3 January 2023
Meg Chatham, Associate at Soilworks Natural Capital | Author of The Regeneration asks: What do NFL footballs, insulin, surgical sutures, lipstick, refined sugar, and plywood have in common?
They all contain a beef by-product.
From nose to tail, 99% of a cow is used for either meat or other products; however, only about 60% is used for meat.
Considering the many products of cattle reminds me of the recent meme from Jan Konietzko cautioning climate advocates against the trap of “Carbon Tunnel Vision,” which occurs when we focus too much on one aspect of sustainability (carbon) and ignore a wide spectrum of equally important environmental and social impacts, like biodiversity loss, water crises, education, and gender equality.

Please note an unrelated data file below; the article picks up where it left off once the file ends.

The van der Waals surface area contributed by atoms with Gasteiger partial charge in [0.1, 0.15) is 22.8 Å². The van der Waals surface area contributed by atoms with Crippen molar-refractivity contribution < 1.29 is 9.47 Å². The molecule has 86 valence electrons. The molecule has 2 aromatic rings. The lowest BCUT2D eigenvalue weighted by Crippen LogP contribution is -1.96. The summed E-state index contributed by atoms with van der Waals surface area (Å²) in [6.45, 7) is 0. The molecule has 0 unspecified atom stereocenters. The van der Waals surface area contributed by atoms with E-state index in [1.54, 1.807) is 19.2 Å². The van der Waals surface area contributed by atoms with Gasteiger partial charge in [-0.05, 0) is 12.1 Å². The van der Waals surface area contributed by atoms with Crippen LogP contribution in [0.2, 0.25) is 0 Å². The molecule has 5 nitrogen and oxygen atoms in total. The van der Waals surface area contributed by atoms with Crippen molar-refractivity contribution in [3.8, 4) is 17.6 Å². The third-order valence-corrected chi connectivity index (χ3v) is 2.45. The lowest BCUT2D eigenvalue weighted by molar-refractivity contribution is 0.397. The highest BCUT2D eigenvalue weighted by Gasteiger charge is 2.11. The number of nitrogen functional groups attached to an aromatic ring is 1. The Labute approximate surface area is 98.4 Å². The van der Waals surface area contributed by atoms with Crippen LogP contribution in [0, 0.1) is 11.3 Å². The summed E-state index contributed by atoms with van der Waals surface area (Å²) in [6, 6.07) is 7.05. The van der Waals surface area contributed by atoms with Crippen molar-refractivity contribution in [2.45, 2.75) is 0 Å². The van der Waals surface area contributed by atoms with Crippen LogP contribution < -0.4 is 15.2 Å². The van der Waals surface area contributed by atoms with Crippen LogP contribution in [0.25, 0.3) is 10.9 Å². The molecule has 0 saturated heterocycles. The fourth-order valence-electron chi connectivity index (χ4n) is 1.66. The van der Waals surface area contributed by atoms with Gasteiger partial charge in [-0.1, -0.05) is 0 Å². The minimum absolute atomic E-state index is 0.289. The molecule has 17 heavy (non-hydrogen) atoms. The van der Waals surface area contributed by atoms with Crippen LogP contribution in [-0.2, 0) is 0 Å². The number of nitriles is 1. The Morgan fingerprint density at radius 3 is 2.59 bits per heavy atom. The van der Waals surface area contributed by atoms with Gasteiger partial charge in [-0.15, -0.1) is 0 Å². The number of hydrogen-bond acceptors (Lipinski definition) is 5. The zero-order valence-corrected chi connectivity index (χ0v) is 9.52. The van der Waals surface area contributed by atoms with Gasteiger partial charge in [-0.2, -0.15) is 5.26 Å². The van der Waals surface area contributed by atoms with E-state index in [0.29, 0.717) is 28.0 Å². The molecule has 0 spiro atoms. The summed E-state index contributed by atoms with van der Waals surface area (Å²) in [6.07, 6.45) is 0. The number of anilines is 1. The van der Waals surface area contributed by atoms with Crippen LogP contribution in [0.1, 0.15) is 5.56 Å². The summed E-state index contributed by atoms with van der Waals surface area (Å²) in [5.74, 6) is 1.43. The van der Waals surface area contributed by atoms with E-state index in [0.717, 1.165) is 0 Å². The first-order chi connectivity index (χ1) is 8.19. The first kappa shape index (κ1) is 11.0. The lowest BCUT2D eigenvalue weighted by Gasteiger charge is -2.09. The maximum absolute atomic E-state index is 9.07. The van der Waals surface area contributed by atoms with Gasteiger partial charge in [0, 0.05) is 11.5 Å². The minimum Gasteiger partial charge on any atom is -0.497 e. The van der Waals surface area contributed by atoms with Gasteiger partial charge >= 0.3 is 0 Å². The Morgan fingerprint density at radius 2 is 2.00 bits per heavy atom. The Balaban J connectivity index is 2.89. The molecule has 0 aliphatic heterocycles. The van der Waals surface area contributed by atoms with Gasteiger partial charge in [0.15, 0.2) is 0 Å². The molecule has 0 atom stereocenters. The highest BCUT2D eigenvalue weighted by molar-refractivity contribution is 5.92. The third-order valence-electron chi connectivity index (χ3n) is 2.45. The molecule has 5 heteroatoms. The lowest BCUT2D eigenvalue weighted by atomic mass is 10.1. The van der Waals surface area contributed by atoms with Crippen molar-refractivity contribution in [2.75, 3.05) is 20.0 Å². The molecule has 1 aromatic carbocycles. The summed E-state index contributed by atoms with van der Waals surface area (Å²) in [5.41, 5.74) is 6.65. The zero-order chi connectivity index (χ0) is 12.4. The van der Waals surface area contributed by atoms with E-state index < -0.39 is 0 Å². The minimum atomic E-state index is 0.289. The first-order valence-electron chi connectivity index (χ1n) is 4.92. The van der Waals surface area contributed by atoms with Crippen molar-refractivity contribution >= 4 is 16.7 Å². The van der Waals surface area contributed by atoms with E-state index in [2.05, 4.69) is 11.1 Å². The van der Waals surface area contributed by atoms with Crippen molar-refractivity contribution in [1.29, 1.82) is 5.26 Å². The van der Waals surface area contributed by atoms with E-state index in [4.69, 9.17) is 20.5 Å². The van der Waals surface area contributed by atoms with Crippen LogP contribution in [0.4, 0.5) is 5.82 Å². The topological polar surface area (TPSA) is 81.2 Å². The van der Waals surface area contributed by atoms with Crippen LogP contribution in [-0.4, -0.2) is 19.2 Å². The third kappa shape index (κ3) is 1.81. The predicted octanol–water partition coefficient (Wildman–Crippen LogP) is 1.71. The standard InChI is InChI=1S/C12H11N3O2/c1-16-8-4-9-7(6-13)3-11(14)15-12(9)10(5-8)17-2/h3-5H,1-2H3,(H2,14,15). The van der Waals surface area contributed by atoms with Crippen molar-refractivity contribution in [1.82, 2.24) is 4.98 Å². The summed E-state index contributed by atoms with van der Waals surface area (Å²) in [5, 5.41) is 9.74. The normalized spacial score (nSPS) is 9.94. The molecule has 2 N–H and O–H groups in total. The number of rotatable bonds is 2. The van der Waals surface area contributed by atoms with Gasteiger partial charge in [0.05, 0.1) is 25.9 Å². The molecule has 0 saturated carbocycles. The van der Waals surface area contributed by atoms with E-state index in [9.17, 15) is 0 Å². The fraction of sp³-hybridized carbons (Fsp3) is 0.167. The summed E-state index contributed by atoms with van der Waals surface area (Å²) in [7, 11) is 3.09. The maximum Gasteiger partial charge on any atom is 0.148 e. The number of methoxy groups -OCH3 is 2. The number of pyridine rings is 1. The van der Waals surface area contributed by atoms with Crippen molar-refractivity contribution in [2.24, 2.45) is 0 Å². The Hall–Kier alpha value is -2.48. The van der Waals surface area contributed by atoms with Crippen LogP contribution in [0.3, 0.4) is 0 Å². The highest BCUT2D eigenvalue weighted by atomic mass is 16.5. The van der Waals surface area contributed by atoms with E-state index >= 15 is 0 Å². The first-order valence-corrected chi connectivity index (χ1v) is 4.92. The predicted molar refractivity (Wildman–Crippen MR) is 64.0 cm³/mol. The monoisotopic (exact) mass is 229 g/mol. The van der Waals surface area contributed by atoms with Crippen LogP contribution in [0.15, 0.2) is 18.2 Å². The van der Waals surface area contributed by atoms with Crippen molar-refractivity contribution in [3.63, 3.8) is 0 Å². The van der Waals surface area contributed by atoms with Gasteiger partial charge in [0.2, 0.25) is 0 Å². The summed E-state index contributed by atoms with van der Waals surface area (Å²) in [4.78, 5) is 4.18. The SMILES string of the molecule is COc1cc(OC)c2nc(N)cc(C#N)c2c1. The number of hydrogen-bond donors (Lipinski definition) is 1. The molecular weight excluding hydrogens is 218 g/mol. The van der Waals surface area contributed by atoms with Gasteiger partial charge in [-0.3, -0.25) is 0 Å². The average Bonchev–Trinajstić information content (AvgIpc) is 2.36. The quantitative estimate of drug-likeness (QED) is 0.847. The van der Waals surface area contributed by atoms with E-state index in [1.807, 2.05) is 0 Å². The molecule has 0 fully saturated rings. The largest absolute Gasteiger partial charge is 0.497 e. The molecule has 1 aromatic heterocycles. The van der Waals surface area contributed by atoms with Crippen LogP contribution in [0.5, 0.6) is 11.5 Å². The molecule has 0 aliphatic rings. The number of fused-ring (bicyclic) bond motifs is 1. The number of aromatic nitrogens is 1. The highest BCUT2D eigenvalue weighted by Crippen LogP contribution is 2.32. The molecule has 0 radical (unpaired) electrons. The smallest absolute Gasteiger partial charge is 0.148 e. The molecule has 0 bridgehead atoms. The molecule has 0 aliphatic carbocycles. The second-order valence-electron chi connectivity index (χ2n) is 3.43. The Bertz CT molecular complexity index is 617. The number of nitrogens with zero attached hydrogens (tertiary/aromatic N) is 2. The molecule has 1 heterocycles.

Like discussions around carbon, cattle not only provide invaluable ecosystem services and nutrient-dense meat, but we also likely use at least one item containing inedible beef by-products every day.
Beef isn’t just something for our plates.
It’s for our boots and shoes for work; it’s for our baseballs and footballs for play; it’s for our paint and upholstery for our home; it’s for our tires and asphalt for our roads; it’s for our medicines and equipment for our pharmacies and hospitals.
This is often missed when folks argue to eliminate animals from our food system.
Without these, we would be even more dependent upon synthetic substitutes from fossil fuels.
Making regenerative agriculture the most obvious way to farm, requires a holistic approach to amplify awareness of all tangible and intangible products from better food production and natural capital stewardship.
When we discuss regenerative agriculture, we can’t only fixate on carbon. When we discuss regenerative beef, we can’t only consider meat. Our future depends on the broadening of our tunnel vision.